You’ll have to forgive me one last bit of 2010 wrap-up.
As I compiled my year-end lists for The 9513 and the Nashville Scene, I promised myself I’d do a separate ‘underloved’ list to sweep up some of the ones that got left behind – albums I couldn’t honestly rank in my Top 10 because of the stiff competition, but that I felt tempted to include anyway to make a point about their unjustly overlooked quality. I think this deal struck with myself resulted in a more honest overall list, free of selections motivated by guilt or a desire to right perceived wrongs. Basically, I wanted my Top 10 list to be an accurate reflection of my enjoyment rather than an accurate reflection of how I thought I should vote to counterbalance the effects of how I guessed others would be voting… if that makes any sense.
Here are the great albums that weren’t talked about enough in 2010, but didn’t quite crack my Top 10. They’re in alphabetical order by artist with tweet-length commentary because – let’s be honest – you’re sick of lists by now.
Aaron Watson – The Road and the Rodeo
If hat acts were still the thing, Aaron Watson would be king. As it is, he remains a major concert draw down Texas way. His latest album mixes originals with fresh covers of Larry Gatlin’s “Houston,” Tom Petty’s “Walls,” and Bruce Robison’s “Drivin’ All Night Long,”
Adam Carroll & Michael O’Connor – Hard Times
Nice little country-folk collection themed around the character they call the Gulf Coast Loser – a down-and-out guy who seems to have lost everything but his finely-tuned sense of the absurd.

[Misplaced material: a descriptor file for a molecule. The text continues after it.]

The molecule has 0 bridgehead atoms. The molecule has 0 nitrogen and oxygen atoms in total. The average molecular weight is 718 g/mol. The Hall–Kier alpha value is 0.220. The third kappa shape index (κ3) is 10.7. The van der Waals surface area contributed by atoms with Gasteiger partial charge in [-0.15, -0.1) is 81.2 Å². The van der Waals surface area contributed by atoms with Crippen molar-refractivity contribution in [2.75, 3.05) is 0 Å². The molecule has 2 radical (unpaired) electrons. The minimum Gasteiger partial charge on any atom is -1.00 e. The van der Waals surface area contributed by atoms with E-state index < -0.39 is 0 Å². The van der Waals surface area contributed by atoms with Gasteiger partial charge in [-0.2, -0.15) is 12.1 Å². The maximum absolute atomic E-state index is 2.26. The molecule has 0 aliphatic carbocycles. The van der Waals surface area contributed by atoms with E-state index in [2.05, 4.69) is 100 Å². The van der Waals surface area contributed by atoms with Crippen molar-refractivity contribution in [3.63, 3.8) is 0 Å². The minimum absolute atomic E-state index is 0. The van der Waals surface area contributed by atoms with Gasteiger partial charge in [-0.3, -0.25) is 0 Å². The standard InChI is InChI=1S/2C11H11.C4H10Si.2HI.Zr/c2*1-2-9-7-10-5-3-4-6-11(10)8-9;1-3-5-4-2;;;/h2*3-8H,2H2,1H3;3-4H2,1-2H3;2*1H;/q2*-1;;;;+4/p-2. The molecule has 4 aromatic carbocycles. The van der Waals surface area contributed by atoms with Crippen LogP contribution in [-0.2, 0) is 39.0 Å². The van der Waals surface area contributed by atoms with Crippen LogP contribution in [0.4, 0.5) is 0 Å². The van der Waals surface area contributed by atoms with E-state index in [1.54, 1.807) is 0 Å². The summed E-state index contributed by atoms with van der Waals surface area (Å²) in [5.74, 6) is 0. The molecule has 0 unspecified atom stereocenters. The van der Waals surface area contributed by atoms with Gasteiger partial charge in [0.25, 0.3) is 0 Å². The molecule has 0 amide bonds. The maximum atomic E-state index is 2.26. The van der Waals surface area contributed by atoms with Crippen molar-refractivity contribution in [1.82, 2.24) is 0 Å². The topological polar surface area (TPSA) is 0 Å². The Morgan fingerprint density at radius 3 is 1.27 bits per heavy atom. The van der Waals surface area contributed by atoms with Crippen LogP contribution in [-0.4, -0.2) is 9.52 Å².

The Band Perry – The Band Perry
Despised “Hip to My Heart,” but the album is more Dixie Chicksian acoustic pop-country than “I like your lips like I like my Coca Cola, yeah.” Thank goodness.
Catherine Britt – Catherine Britt
It falls a bit short of Too Far Gone, my favorite Britt album, but this Australian release is still good enough to make me wish it were more readily available in the States. I wrote about it at The 9513.
Darrell Scott – A Crooked Road
Songwriter extraordinaire self-produced and played all the instruments on this double-disc set, which is strong throughout but lacking the two or three standouts to bump it up the scale.
David Ball – Sparkle City
David Ball doesn’t record bad albums… or get enough credit for recording good ones. Sparkle City flew way under the radar despite being another worthy addition to his discography. I wrote about it at The 9513.
Eleven Hundred Springs – This Crazy Life
I thought this was the bee’s knees when I wrote about it at The 9513 in February, but ultimately couldn’t place it in my Top 10 given all the good stuff that followed last year.
Johnny Gimble – Celebrating with Friends
Loving tribute to a fiddle legend features Merle Haggard, Willie Nelson, Dale Watson, Jesse Dayton, and more. I wrote about it here.
Junior Sisk and Rambler’s Choice – Heartaches and Dreams
Song for song, one of the best bluegrass sets I heard last year.
Ken Mellons – Rural Route
Joe Diffie’s bluegrass turn got the bulk of the attention, but fellow ’90s act Ken Mellons’ was almost as good.
Mike Stinson – The Jukebox In Your Heart
Stinson writes as economically as Willie Nelson… and sings as idiosyncratically. The Jukebox In Your Heart frames his distinctive voice more sympathetically than previous recordings, making his music more accessible than ever. This was my #11.
Randy Kohrs – Quicksand
Another of my early favorites of the year. I wrote about it here.
Sara Petite – Doghouse Rose
I’m not sure how a West Coast girl ended up with a Texas twang, but Doghouse Rose sounds sort of like Sunny Sweeney’s voice married to Todd Snider’s musical sensibilities. It’s a pretty potent combination.
Jerrod Niemann – Judge Jerrod and the Hung Jury
Strip away the goofy title and all the tracks of sophomoric chatter and you’ve got a pretty strong album.